The Old Testament clearly shows that the test of a prophet is whether or not his prophesies come true. This was declared by Moses in the Torah and affirmed and exampled by Jeremiah. Deere’s belief that a prophet is measured by the fruit of his prophesies and not by whether or not the prophesies come true clearly disagrees with the Old Testament Torah.
4 Reasons to Reconsider Deere’s
Definition of a Prophet
There are four reasons that a biblically minded reader should examine Deere’s view of what a prophet is and how a prophet is distinguished.
1. The first reason relates to the context of Jesus’ teaching from which Deere’ quotes his argument.
Jesus never changed Scripture, He only elevated the Old Testament laws. An example of this is Matthew 7 which is part of Jesus’ well-known “Sermon on the Mount,” a long discourse to listeners in the area. Perhaps even more emphasis can be added to the fact that Jesus was fulfilling the law since Matthew was a Jew writing to the Jews.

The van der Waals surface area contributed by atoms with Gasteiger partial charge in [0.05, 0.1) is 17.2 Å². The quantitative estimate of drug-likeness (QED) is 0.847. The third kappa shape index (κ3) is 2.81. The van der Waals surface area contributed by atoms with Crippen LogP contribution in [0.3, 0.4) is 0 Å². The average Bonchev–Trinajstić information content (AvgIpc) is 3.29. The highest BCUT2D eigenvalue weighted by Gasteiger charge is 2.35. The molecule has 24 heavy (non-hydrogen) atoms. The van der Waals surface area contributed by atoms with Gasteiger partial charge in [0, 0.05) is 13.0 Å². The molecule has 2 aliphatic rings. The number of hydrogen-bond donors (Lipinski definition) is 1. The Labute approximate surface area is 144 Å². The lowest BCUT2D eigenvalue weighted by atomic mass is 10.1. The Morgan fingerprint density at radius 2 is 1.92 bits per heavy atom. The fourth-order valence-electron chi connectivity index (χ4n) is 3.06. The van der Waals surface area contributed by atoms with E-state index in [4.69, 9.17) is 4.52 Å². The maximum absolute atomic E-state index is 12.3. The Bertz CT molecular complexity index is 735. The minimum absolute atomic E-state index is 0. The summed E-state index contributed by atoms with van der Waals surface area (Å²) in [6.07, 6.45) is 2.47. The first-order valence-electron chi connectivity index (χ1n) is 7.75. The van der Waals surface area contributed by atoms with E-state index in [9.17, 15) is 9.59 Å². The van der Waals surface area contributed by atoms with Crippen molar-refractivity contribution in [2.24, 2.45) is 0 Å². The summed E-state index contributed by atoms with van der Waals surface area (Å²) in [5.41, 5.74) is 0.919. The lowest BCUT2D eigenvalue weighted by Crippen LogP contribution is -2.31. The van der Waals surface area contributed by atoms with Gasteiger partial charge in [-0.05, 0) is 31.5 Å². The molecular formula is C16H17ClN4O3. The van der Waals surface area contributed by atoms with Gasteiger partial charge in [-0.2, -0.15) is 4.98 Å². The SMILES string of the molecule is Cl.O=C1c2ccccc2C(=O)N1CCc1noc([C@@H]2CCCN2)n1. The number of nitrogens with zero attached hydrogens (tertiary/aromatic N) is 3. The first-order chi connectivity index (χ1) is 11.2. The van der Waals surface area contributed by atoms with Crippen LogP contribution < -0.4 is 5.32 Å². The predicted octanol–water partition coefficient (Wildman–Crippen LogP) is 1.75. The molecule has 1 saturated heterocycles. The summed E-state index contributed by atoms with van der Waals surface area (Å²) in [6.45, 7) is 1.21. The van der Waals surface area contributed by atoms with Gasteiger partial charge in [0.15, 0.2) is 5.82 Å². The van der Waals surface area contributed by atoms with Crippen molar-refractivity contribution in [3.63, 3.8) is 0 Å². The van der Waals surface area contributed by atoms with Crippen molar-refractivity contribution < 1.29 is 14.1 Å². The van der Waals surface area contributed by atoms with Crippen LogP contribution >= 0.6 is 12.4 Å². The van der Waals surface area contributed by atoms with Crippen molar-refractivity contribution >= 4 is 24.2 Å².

As already stated, Deere claims that Jesus’ statements in Matthew 7:16, 18 nullify the teaching in Deuteronomy 18. However, when reading Jesus’ words it is important to note that Jesus himself says in Matthew 5:17, “Don’t misunderstand why I have come. I did not come to abolish the law of Moses [of which is Deuteronomy 18] or the writings of the prophets [of which is Jeremiah]. No, I came to accomplish either purpose.” 1
With this statement Jesus is prefacing his Sermon on the Mount by saying that he came to fulfill what was written, not to get rid of it. In other words, Jesus is not delivering a new law, He is the Messianic interpreter showing the real intent of God’s Torah. Luke T. Johnson, author of The Writings of the New Testament: An Interpretation further explains, “The term ‘fulfill’ in this place also hears the sense of ‘reveal.’ By his teaching, Jesus will show the true and ‘full’ meaning of God’s torah. The proper understanding of ‘these commandments’ here is critical” (pp. 185, 187).